In 2013, after the discovery of the hominin assemblage, Berger put a call out for “skinny” explorers to join him on the expedition to excavate what became known as the Dinaledi Chamber, a cave system near the Sterkfontein Caves, about 40km North West of Johannesburg in South Africa. An all-female team of six “underground astronauts” were selected to undertake the underground excavation, due to the challenge of navigating a 12 meter vertical Chute, and passing through an 18 centimeter gap.
Berger himself was unable to go down into the chamber, which forced the team to introduce high-tech digital imaging techniques to virtually bring the exploration site to the surface.
Kruger and colleagues have now mapped the entire path of the Rising Star Cave, including the Dinaledi Chamber, both on the surface and underground, using a combination of aerial drone photography, high-resolution 3D laser scanning, a technique called white-light source photogrammetry, and conventional surveying techniques. The research paper, Multimodal spatial mapping and visualisation of Dinaledi Chamber and Rising Star Cave was published in the scientific journal, the South African Journal of Science, on Friday.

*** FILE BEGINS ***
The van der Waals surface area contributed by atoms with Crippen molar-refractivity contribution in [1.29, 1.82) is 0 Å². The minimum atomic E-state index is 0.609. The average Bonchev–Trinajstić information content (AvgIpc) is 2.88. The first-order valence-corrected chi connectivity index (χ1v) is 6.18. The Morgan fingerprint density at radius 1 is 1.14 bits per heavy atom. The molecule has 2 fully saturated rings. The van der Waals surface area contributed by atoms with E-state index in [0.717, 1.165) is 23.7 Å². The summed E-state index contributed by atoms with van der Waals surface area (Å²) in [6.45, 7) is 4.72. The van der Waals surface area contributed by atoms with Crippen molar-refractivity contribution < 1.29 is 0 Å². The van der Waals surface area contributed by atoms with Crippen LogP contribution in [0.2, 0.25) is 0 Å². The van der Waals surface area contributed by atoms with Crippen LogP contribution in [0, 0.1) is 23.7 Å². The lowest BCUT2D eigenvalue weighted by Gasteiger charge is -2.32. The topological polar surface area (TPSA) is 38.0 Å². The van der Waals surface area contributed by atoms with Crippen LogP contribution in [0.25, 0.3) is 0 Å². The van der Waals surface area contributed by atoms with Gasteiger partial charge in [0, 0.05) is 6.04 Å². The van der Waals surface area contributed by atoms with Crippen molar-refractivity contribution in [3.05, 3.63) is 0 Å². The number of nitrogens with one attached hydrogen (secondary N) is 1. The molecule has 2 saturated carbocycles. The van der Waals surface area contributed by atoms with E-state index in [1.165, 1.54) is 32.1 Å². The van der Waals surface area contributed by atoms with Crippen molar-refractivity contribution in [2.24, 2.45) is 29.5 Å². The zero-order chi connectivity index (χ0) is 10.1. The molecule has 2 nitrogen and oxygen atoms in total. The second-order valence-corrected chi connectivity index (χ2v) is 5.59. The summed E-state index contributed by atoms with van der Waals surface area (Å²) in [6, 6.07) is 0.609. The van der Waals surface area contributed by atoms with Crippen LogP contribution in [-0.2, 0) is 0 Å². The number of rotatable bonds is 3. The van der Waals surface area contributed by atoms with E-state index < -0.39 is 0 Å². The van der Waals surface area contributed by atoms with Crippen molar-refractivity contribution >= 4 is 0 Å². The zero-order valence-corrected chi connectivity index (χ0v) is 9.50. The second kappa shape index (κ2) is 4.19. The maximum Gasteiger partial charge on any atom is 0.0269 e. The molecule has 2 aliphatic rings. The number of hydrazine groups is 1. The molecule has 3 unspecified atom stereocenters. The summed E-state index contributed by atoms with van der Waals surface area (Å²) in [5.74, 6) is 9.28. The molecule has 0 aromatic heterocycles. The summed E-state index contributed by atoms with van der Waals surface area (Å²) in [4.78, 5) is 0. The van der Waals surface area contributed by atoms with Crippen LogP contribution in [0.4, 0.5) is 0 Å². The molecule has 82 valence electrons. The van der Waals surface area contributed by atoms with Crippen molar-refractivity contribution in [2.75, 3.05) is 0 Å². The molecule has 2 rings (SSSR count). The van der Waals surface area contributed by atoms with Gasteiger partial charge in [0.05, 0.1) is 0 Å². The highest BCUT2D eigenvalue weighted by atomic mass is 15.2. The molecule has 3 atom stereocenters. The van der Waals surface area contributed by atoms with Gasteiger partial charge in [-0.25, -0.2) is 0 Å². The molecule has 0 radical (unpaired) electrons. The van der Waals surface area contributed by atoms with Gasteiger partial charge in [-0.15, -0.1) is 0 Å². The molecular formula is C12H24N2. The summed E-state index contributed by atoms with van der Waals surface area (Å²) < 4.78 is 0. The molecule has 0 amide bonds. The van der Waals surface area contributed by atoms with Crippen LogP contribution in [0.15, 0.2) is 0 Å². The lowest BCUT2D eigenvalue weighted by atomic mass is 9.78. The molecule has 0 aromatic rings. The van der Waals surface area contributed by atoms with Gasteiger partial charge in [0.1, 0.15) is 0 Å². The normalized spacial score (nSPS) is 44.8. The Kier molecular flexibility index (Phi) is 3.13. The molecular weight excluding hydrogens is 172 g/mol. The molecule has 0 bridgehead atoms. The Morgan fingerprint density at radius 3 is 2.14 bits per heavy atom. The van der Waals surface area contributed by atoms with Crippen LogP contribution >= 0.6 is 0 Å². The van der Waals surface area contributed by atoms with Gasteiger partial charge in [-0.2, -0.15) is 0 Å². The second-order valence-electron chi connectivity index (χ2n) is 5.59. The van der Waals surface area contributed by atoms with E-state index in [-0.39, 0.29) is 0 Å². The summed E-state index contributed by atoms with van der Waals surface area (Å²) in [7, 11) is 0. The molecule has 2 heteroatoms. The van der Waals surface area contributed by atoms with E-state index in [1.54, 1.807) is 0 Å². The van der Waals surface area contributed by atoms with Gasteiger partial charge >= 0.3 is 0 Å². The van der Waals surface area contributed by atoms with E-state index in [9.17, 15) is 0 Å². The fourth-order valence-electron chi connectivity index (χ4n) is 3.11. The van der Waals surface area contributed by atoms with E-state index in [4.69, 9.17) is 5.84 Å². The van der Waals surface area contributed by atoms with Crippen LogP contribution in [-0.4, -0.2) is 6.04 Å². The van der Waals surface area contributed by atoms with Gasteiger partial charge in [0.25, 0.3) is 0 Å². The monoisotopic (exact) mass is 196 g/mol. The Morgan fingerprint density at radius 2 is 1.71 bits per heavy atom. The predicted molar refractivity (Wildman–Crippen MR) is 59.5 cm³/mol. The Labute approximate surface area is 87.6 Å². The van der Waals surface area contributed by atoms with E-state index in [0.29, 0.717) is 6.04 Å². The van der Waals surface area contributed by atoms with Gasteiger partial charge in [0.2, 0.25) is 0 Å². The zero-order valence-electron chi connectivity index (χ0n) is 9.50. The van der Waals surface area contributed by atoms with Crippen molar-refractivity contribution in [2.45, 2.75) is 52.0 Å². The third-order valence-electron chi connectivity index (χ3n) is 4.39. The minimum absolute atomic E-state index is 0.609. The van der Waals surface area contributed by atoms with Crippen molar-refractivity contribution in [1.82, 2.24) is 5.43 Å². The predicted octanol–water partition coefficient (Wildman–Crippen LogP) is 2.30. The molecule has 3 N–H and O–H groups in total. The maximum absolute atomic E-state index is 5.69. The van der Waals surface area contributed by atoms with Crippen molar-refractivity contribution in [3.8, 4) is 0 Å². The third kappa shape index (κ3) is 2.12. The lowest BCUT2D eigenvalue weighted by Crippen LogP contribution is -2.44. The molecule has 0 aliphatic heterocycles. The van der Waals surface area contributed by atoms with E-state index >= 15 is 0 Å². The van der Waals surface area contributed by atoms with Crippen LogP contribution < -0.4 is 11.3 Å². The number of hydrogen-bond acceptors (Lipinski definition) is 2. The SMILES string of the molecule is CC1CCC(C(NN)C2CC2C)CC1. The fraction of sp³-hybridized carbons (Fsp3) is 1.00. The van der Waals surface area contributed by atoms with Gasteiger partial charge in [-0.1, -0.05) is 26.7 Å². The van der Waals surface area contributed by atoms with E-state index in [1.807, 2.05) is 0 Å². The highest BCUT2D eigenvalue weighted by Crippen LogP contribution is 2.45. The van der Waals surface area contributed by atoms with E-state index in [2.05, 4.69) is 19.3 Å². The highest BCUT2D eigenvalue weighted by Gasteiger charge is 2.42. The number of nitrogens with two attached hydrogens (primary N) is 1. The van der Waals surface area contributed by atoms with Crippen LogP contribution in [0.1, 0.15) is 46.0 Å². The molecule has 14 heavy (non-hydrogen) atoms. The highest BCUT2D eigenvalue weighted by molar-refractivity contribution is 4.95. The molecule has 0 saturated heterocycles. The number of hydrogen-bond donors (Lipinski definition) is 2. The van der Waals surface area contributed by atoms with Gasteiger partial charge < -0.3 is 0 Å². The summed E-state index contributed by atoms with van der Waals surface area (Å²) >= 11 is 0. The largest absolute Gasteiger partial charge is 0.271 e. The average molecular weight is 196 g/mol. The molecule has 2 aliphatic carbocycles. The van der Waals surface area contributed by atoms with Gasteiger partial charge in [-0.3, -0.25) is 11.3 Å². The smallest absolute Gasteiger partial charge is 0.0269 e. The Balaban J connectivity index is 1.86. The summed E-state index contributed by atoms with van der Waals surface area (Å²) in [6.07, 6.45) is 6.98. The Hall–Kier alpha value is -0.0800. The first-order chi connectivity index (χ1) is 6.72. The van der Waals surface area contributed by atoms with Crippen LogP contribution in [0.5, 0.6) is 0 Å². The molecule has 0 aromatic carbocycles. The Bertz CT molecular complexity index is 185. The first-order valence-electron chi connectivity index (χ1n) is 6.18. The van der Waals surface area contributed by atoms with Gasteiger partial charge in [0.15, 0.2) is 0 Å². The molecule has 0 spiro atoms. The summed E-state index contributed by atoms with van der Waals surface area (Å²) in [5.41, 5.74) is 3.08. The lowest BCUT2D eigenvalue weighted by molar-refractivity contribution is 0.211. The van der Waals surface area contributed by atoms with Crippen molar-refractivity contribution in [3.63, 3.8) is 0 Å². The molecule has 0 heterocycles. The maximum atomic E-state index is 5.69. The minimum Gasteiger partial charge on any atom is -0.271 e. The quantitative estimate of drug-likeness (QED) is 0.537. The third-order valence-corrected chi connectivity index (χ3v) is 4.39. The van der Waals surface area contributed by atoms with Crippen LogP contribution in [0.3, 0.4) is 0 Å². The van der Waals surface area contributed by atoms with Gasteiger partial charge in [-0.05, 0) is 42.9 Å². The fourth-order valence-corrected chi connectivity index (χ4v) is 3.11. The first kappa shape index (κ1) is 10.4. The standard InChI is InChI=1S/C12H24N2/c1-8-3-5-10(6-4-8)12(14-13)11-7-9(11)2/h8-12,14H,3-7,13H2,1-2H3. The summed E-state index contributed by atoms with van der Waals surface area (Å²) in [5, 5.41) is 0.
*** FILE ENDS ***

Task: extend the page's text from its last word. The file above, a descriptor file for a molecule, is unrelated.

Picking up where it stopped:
“The 3D scans of the cave and excavation area helped scientists above ground immensely in making decisions about the next step to take with regards to excavations,” says Dr. Marina Elliot, Rising Star excavation manager, and co-author of the paper.
“These methods provided researchers with a digital representation of the site from landscape level right down to individual bones,” says Kruger.
The precise digital reconstruction of the Rising Star Cave provides new insights into the Dinaledi Chamber’s structure and location, as well as the exact location of the fossil site. It also paints a detailed picture of the challenges that the underground astronauts had to deal with in navigating the caves on a daily basis for over five weeks in November 2013 and March 2014.
“We realise now, through the use of high-resolution scanning that the Dinaledi chamber is about 10 meters deeper than we originally thought,” says Kruger. This is important in understanding the processes which may have aided the site’s formation.
Kruger’s paper is the first of a number of papers due to be published on the spatial understanding of the Homo naledi site within the Dinaledi chamber. The rest of his research aims to provide answers about how the site formed, what the position of the fossils can tell researchers, as well as to paint a more detailed picture on how the hominin bodies came to be in the cave.